Amid the crowd of spectators attending the ING New York Marathon in Long Island City, Queens, a band decked out in purple and white uniforms and cowboy hats kept both runners and viewers energized with drums and blaring trumpets. A closer look revealed that this was no ordinary band. The Lesbian and Gay Big Apple Corps Marching Band proudly wore LGBTA ( Lesbian Gay Bisexual, Transgendered and Allies) and the iconic rainbow on their chest.
This is the first time the LGBAC is performing at the marathon. Band manager Lindsay Becker said it had been a very positive experience, with runners passing by waving and blowing kisses to the band members who gave them encouraging yells and fist pumps in return.
“Everyone running is just so inspiring and it’s thrilling to stand here and give them a little pep right here in the middle,” said Becker.
Dyanne Irby, a self-admitted “rookie”, joined the band only a few months ago when her roommate encouraged her to look into it.
“The cool thing about the Big Apple LGBTA band is that they allow anybody to come in at any level with no auditioning, “ she said. “You don’t even have to be gay.”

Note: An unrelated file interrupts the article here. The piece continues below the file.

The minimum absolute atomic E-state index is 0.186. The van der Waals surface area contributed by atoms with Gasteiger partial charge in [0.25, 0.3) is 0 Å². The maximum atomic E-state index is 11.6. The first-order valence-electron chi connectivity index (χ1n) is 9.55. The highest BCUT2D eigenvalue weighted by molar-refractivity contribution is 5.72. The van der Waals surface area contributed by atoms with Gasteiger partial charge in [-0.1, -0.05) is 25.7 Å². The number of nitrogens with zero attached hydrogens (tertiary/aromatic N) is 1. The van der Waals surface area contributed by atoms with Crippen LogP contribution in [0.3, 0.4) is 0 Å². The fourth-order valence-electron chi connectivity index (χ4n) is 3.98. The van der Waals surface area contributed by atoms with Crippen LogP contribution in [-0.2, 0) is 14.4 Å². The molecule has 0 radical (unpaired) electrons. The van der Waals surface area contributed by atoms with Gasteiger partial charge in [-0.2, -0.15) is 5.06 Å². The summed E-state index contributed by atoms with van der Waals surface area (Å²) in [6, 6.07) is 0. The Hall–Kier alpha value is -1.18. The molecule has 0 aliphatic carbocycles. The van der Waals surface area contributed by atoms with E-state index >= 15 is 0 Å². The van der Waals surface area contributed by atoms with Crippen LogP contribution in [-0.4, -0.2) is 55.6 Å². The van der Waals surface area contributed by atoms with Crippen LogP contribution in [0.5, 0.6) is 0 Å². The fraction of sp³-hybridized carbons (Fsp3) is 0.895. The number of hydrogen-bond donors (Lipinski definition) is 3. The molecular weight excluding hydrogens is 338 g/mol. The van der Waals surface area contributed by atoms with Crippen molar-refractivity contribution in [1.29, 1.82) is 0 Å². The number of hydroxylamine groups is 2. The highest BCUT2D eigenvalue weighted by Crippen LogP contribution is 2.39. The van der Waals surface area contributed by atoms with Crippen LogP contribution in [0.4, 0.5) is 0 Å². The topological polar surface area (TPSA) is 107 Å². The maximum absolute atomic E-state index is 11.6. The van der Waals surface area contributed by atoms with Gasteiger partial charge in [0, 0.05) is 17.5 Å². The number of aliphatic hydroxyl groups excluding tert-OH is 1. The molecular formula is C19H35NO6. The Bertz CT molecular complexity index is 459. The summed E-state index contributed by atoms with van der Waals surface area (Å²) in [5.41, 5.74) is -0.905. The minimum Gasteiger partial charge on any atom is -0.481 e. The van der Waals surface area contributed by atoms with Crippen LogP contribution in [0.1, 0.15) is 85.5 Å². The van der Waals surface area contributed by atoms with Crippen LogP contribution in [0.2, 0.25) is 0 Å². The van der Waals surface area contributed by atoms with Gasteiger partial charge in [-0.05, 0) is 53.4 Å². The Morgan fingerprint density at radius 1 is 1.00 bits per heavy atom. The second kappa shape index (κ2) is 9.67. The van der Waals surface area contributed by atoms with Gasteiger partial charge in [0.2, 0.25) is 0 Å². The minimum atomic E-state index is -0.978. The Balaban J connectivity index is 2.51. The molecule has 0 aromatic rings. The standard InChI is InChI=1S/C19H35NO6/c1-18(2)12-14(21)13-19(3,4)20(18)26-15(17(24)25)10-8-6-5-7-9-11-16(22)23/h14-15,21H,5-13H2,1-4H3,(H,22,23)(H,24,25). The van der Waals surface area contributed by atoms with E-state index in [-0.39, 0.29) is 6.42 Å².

Irby, a sousaphone player in the group, is originally from Maryland and has lived in San Francisco as well, but feels more at home in New York City after moving here in 2001. She enjoys big city events like the marathon.
“I love New York,” she said. “You come to a marathon and think everybody’s going to be wearing running clothes, but then you see people that are dressed up as characters and it’s a lot of fun.”
The marathon draws thousands of runners from all over the world.
“It’s cool to see people from different countries,” Irby said, “It brings people together.”
The Lesbian and Gay Big Apple Corps, which is made up of 85 members, was formed back in 1979, ten years after the Stonewall Riots said Leslie Becker, percussionist and band resource coordinator.
Becker said the LGBAC plays at many events in New York City throughout the year including the New York City Gay Pride Parade, the Fourth of July Parade, and the Washington Market Children’s Halloween Parade. But one event in particular stands out in Becker’s memory.
“We marched as part of the National Lesbian and Gay Band Association for President Obama’s inauguration,” she said with a big smile, “That was amazing.”